I’ve never been a big fan of Pac 2 football (or the other 10 teams who thus far have found suitors…or maybe “foster families”). How ironic that, after decades of football tomfoolery, the conference soon to be only a bridge team seems to be having a last-dance resurgence. No worries…my former conference of allegiance, the Big 8/Big 12, seems like it’s edging toward gridiron irrelevance regardless of how many new teams jump in. And Nostradamus isn’t even sure what’s going to happen to the ACC…
Look, you can throw as many Horned Frogs and Bearcats into the playoffs as you want, but we all know in our hearts that, for now at least, the SEC or the Big 10 (or Big 10+2, or Big 14, or soon to be Big 18) are going to provide the team that snags the Natty for the foreseeable future. And now they’re just hoovering up all the teams who might even have a puncher’s chance. Okay, I know in the last 20 years Clempsin grabbed a couple, and Florida State 10 years ago, but prior to that it was clear back to 2005 and Texas. But in the 20 years prior, all “Power Five” conferences had multiple national championships as did two independents (Miami and Notre Dame) and a team from the WAC (BYU).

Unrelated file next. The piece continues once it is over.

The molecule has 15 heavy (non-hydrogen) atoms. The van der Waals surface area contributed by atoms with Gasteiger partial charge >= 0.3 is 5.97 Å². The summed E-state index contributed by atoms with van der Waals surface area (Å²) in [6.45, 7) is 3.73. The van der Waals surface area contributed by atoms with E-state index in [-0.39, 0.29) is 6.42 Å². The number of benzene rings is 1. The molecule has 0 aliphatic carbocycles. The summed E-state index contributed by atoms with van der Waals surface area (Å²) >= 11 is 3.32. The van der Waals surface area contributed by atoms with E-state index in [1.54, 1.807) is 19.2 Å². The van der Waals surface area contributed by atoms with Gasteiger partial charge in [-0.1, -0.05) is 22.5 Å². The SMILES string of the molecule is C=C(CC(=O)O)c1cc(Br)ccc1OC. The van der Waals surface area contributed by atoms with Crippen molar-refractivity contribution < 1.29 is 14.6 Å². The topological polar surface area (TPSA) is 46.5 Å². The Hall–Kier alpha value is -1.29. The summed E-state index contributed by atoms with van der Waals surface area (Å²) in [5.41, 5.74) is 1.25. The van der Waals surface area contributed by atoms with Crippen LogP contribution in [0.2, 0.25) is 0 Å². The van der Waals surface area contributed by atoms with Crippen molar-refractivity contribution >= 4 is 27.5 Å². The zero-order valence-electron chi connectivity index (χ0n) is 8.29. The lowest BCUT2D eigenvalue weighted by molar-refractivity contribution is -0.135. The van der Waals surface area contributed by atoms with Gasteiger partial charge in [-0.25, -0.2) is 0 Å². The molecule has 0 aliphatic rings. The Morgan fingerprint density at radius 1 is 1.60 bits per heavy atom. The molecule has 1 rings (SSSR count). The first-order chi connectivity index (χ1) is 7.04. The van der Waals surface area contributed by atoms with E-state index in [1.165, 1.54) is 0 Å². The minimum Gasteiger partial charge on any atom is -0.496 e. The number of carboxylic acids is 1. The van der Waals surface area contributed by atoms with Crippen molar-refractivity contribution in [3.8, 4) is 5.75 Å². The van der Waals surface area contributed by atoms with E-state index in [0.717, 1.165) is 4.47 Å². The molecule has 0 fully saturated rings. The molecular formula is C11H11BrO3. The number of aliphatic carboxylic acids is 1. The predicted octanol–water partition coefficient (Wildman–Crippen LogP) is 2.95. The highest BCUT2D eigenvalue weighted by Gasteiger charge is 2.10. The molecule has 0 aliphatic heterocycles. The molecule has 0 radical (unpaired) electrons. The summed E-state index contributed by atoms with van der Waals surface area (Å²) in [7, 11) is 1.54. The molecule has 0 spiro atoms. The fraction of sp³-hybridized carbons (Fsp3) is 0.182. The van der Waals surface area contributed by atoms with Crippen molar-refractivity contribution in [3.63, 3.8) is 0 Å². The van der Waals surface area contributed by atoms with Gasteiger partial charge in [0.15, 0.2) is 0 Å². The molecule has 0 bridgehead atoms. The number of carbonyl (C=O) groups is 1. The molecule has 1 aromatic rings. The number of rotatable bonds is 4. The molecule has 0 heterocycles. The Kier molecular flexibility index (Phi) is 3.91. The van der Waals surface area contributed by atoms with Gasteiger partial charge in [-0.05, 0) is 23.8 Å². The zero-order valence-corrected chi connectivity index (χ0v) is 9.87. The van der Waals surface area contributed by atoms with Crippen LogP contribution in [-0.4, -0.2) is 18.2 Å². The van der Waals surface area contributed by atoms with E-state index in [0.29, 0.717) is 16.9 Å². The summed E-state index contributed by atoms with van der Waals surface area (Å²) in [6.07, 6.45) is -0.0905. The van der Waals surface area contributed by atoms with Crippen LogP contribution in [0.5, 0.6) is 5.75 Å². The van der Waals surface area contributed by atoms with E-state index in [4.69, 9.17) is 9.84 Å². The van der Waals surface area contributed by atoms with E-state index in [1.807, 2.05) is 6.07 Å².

Not gonna mention the past difficulty in transferring schools because that will screw up my analogy by prematurely introducing an element of “captivity.” Now there’s a Transporter (or DeLorean if you prefer) to whisk a player away to another school if he gets his knickers in a knot over playing time. Or if he gets an offer from a school projected to get more TV exposure. Or a lucrative Name, Image and Likeness deal. Hold on…I may be getting a bit “into the weeds” here…
The insurance business too is just a bit different from what it was when I originally sauntered in around 1983. I’m not anywhere near bright enough to explain all the root causes, but between carrier acquisitions, marketing group mergers, aggregators buying up brokerage shops, and passionate producers aging out of the industry, in many ways the brokerage side of the insurance business looks about as invitingly attractive as my mirror does compared to my high school graduation picture (especially if you can ignore the 70s porn star mustache).
Add to this InsureTech advances, AI, and a slew of automated underwriting tools and it makes me worry about our industry’s moral compass and our foundational duty to help consumers and their families mitigate the most trying and often heartbreaking times in their lives. I’m talking about a wife and her children being able to stay in their home…not being sure that if Karen wants the winery, then there’s enough cash to get Brandon to be content with the deal. Don’t mistake me—there’s nothing wrong with being successful and becoming wealthy, and there’s nothing wrong with sound estate planning. Many clients like these you likely often grew from proverbial acorns.
But it’s different from ensuring that the kids can go to college if they so choose. That they can still have dogs and play sports or take music and dance lessons.
And it’s different from being able to help clients plan for just a comfortable retirement. Especially if the breadwinner(s) might be in less than preferred health.